Networks Love to Hate DVRs

Bigger ratings may mean less revenue

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    NEWSLETTERS

    TK

    People love their digital video recorders.

    The national adoption rate of DVRs like those made by Alviso, Calif.-based TiVo and the generic boxes offered by cable companies is now 38 percent compared with 33 percent last year, according to Variety.

    For TV executives, that may be a bad thing. While networks are enjoying rating boosts from recorded shows, advertising sales haven't been so lucky.

    So more viewers means more money right? Not really. Networks typically charge advertisers based on what's called the "C3" metric, or the number of viewers who watch commercials but only within 3 days from when a program airs. The number of people who delay watching a show over 3 days is increasing, meaning less revenue.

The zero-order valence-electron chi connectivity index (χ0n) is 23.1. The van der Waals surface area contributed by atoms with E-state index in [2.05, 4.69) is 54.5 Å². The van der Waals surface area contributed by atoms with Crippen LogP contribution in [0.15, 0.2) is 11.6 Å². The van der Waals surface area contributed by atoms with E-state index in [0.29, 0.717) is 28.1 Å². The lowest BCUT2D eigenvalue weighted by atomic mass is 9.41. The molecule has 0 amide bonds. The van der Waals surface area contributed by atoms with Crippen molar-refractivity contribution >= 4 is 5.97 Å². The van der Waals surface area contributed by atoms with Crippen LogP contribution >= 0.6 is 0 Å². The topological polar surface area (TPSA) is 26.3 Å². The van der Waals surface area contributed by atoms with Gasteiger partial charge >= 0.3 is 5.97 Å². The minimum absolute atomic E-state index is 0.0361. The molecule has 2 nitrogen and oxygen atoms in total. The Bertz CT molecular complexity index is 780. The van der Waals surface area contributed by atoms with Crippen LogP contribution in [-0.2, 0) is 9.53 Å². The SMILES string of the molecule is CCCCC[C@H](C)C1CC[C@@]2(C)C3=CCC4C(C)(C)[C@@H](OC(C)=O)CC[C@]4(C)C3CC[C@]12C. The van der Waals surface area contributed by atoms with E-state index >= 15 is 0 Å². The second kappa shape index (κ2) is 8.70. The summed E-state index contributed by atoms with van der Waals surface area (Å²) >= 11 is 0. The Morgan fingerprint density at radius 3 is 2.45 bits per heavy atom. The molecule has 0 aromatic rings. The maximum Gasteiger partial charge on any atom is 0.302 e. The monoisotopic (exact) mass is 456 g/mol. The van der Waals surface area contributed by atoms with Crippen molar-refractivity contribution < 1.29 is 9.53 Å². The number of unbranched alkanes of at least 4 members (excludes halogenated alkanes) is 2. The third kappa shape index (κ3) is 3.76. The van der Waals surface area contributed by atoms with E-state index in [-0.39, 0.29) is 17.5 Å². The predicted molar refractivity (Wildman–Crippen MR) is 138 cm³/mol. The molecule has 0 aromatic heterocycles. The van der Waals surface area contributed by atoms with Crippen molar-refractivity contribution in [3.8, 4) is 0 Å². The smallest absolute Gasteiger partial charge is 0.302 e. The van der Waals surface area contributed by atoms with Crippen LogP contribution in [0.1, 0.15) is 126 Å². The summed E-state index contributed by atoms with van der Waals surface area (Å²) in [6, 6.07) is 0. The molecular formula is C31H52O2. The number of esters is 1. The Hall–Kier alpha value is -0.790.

The second big issue (no surprise here) is that most people are skipping commercials all together. On top of that, viewers watching DVR's are taking eyeballs away from live shows and their commercials.

    According to Variety, the major networks averaged a combined 15.2 rating in "live plus 7-day" DVR playback during the week of Sept. 21-27. That's up 1.9 ratings points from a couple of weeks ago. Last year during premiere week, the growth from "same-day" to "7-day" was just 1.3 ratings points Variety said.

    DVRs get their biggest workout on Thursdays. Seven of the biggest 18-49 gainers in premiere week across the major networks aired on the night.

    Shows with sci-fi themes tend to do better with DVRers. NBC's "Heroes" and Fox's "Fringe" shot up by 0.9 ratings points and ABC's "FlashForward" by 0.8. But live shows with a shorter shelf life like NBC's "Jay Leno Show," didn't see much movement, rising by just 0.1 from "same-day" to "7-day," according to Variety.

    Networks could have worse problems. "The biggest challenge is apathy," ad buyer John Rash of Campbell Mithun told USA Today. "If the network programming is compelling enough for some viewers to DVR, that's a much better scenario than audiences simply not watching."